In the ever evolving world we live in technology is playing a huge role in society, especially within the health care sector. Lately, professionals in the field have been exploring ways in which a specific type of technology could support the future of home care services – Virtual Reality (VR).
Care Indeed is a 24/7 home care specialist with caregivers in Seattle, Bellevue and a variety of different locations within Northern California. They have recently been using Virtual Reality I their training strategies, thanks to a collaboration with Strivr, so that their caregivers can absorb as much information as possible.
So how is VR being utilised in this circumstance?
Caregivers at Care Indeed are regularly deployed to support those who are suffering with Dementia. As this is a progressive disease the symptoms and behaviours of those diagnosed are constantly changing, which can often be challenging for those trying to provide live in home care. By using VR the caregivers are able to understand the illness on all levels, meaning they get full exposure to what to expect in the worst case scenarios.
How does this particular technology support learning strategies?
It’s widely known that there are several different learning styles that individuals adopt when they are being educated. Depending on what theory or study you’re reading, people have catagorised them in a number of ways, but to keep it simple we have broken them down into three main styles…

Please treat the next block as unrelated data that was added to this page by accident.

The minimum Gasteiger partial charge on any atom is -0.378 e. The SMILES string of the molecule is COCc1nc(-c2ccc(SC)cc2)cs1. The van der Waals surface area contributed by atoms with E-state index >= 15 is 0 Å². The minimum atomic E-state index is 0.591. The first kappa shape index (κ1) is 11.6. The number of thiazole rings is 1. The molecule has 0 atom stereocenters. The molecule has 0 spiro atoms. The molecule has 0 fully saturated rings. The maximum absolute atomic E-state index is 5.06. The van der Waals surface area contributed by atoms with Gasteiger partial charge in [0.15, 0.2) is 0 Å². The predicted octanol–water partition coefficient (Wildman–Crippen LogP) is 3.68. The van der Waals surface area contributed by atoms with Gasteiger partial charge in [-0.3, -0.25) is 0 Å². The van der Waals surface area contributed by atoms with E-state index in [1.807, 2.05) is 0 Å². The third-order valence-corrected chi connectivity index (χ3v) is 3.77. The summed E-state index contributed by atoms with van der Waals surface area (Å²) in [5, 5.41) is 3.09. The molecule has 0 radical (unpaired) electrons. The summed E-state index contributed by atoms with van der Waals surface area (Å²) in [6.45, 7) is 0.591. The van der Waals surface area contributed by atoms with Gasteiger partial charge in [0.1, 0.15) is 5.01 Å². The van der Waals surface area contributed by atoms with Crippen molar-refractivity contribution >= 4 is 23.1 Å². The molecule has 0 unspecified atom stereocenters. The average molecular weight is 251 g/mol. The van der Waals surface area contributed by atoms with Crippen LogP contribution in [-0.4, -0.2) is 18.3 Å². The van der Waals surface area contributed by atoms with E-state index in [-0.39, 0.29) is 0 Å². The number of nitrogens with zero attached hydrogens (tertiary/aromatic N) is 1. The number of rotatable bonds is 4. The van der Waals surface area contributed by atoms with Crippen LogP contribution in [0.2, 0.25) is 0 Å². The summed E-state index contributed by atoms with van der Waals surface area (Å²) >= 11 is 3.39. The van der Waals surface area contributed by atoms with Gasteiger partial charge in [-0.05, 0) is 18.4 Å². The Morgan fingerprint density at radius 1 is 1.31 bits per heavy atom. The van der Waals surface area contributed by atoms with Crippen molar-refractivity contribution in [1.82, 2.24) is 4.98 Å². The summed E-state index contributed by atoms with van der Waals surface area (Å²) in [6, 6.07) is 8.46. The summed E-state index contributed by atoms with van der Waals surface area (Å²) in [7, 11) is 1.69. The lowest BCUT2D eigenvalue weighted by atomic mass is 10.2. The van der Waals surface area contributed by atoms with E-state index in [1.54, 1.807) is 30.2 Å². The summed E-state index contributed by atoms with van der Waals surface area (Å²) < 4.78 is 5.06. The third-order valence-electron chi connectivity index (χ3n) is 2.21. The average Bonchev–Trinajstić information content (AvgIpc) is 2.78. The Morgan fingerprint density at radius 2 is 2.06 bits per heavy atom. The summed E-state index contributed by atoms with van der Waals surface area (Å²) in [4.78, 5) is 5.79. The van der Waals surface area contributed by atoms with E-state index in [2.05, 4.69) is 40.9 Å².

1.Auditory – those that learn better from listening
2.Visual – those that learn better from seeing
3.Tactile – those that learn better from doing
VR creates an environment that caters for all of the different learning styles allowing the learners to retain as much information as physically possible. In this scenario the training driven by Strivr and provided by Care Indeed, allows their caregivers to experience the different handling of victims of dementia within real time situations. By wearing a VR headset the caregiver can trial positive and negative states when dealing with patient. This helps them to adjust their level of care on the reaction of the patient.
Some of the advantages of using VR when training caregivers to deal with patients who have dementia are:
Affordable learning as caregivers will be able to practise before they go into the field.
Great for visual learners, and it will also support those who are tactile and auditory learners.
It’s provided in a risk free environment to where both the caregiver and patient are safe guarded, whilst the caregiver is training.
Better learning retention as learners will be able to practise their skills first hand.
Whilst VR technology isn’t exactly new to the market, this may be the first time it has been used for helping those with Dementia. Care Indeed have obviously invested a lot of time into making sure that their caregivers are prepared for all situations, offering the ultimate level of patient support for those who need live in home care.